2. Effects of initial soil moisture on plant growth: Dryland farming strategies in the High Plains must make efficient use of limited and variable precipitation and stored water in the soil profile for stable and sustainable farm productivity. Current research efforts focus on replacing summer fallow in the region with more profitable and environmentally sustainable spring and summer crops. In the absence of reliable precipitation forecasts for the crop growing season, farmers rely mainly upon knowledge of plant available water (PAW) in the soil profile at planting for making crop choice decisions. To develop a decision support strategy for crop selection based on initial PAW, The Root Zone Water Quality Model (RZWQM2) was successfully used to simulate the growth of spring triticale, proso millet, and foxtail millet under artificially controlled Low, Medium, and High initial PAW levels during 2004 and 2005 at Akron,Colorado, and Sidney, Nebraska. The validated model consequently can aid in the development of decision support tools for the season-to-season management of these summer fallow replacement crops under dryland conditions in semi-arid environments.
3. GPFARM-Range Model Complements Grazing System Research and Extends Results: A quantitative systems approach provided by the system models is needed to adequately understand the multifactor complexity in the field research data and extend the results beyond the limited weather and soil conditions of the studies. The GPFARM-Range model was parameterized and validated for experimental data from three locations, Woodward, OK, Cheyenne, WY, and Miles City, MT, and then used to extend results for multiple years of weather. These new site-specific versions of the model have been delivered to scientists from these locations, who can now use the models to test their hypotheses on many issues that impact ranchers and range managers including issues of grazing effects, global climate change, and changes in forage composition. This benefits society at large by assisting range scientists to develop grazing schemes that do not cause deterioration of the nation’s rangelands.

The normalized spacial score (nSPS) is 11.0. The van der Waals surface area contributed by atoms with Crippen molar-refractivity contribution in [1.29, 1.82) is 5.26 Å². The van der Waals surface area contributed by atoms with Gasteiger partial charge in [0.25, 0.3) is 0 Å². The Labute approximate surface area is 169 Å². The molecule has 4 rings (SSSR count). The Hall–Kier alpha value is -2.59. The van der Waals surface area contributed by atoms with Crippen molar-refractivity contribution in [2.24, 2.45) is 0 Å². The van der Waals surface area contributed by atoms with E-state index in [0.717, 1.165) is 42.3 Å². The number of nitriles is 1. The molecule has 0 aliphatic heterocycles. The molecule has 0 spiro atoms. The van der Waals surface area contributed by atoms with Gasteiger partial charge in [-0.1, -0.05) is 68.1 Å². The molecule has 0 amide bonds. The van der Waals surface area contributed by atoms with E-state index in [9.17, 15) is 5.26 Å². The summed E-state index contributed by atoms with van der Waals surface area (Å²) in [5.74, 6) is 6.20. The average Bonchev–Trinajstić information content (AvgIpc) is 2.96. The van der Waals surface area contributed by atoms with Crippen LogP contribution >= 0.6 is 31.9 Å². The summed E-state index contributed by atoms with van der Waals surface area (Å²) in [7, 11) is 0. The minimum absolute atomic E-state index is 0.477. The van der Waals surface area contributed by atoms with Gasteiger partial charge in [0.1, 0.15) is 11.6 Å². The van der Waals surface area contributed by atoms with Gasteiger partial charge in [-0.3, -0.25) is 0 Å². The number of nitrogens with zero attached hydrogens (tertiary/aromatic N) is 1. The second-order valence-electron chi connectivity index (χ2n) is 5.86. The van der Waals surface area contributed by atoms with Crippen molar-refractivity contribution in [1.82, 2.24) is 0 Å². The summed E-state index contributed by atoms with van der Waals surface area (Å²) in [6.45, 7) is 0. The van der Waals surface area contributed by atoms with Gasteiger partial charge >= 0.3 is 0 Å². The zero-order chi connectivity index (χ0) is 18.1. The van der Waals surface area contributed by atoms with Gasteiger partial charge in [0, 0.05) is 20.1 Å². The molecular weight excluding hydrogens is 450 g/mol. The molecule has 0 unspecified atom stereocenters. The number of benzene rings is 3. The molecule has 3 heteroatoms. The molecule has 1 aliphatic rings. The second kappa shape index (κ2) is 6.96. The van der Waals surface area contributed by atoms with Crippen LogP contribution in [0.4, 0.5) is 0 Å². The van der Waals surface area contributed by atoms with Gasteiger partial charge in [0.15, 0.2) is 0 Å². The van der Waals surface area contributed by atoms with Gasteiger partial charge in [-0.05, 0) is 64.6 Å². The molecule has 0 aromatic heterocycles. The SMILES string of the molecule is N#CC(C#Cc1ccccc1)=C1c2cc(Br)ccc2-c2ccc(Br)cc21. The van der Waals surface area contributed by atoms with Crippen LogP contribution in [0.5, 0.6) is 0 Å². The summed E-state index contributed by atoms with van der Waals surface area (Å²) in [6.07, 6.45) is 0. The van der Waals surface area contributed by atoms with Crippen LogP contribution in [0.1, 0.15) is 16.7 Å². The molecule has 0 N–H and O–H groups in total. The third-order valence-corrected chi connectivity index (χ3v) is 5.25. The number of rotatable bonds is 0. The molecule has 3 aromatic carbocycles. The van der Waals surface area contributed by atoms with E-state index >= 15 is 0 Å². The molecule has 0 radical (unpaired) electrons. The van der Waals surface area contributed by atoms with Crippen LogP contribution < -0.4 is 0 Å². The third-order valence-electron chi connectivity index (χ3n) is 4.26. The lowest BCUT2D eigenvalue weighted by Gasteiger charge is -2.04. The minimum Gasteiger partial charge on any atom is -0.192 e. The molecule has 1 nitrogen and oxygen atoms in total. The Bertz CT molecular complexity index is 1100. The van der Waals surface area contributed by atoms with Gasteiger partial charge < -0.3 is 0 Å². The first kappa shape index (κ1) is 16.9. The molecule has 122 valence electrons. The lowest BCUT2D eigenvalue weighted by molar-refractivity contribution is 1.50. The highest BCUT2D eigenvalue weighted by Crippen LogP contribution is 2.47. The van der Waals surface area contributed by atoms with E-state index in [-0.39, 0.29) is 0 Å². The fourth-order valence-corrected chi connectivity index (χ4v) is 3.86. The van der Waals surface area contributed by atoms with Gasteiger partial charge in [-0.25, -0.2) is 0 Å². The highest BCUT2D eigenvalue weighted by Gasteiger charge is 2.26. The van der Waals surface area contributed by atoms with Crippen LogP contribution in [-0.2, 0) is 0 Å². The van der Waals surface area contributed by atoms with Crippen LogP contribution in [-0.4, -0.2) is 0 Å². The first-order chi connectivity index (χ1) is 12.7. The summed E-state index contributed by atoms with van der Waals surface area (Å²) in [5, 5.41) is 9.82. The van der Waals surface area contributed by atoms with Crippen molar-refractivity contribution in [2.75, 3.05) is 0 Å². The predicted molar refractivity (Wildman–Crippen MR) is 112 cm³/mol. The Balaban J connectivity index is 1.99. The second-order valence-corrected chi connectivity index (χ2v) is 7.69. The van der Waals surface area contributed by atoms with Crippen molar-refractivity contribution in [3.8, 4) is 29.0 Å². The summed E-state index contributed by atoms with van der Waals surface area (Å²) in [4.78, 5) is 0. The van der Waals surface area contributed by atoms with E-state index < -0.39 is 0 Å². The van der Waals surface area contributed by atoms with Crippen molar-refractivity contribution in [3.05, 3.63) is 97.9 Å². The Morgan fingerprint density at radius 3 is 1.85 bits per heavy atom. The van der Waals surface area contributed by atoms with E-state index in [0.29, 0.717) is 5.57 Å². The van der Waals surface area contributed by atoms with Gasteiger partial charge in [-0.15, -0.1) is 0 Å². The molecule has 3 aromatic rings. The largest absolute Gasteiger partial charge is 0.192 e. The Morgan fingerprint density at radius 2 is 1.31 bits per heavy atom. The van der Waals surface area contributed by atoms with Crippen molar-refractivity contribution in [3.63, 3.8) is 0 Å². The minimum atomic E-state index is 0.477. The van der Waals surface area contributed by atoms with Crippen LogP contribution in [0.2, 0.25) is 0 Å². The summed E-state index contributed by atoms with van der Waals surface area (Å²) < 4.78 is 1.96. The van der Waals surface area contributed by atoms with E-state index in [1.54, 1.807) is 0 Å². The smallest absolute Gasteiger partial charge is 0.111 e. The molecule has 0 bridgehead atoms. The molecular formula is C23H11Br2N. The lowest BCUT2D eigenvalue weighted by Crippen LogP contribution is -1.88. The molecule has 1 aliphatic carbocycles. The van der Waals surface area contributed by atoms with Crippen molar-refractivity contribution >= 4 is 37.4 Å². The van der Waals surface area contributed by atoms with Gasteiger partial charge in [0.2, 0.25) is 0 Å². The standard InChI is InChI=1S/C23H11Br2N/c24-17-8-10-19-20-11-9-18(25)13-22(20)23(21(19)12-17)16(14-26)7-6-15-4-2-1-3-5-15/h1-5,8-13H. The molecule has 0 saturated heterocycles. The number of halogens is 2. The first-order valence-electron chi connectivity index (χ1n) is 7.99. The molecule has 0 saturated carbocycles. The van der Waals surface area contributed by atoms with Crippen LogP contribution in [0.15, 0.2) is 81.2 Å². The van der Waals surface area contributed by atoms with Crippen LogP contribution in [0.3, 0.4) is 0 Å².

Ahuja, L.R., Reddy, V., Saseendran, S.A., Yu, Q. 2009. Responses of Crops to Limited Water: Understanding and Modeling Water Stress Effects on Plant Growth Processes. Complete Book. Madison, Wisconsin. American Society of Agronomy, Inc., Crop Soil Science Society of America, Inc., Soil Science Society of America, Inc. 436 p.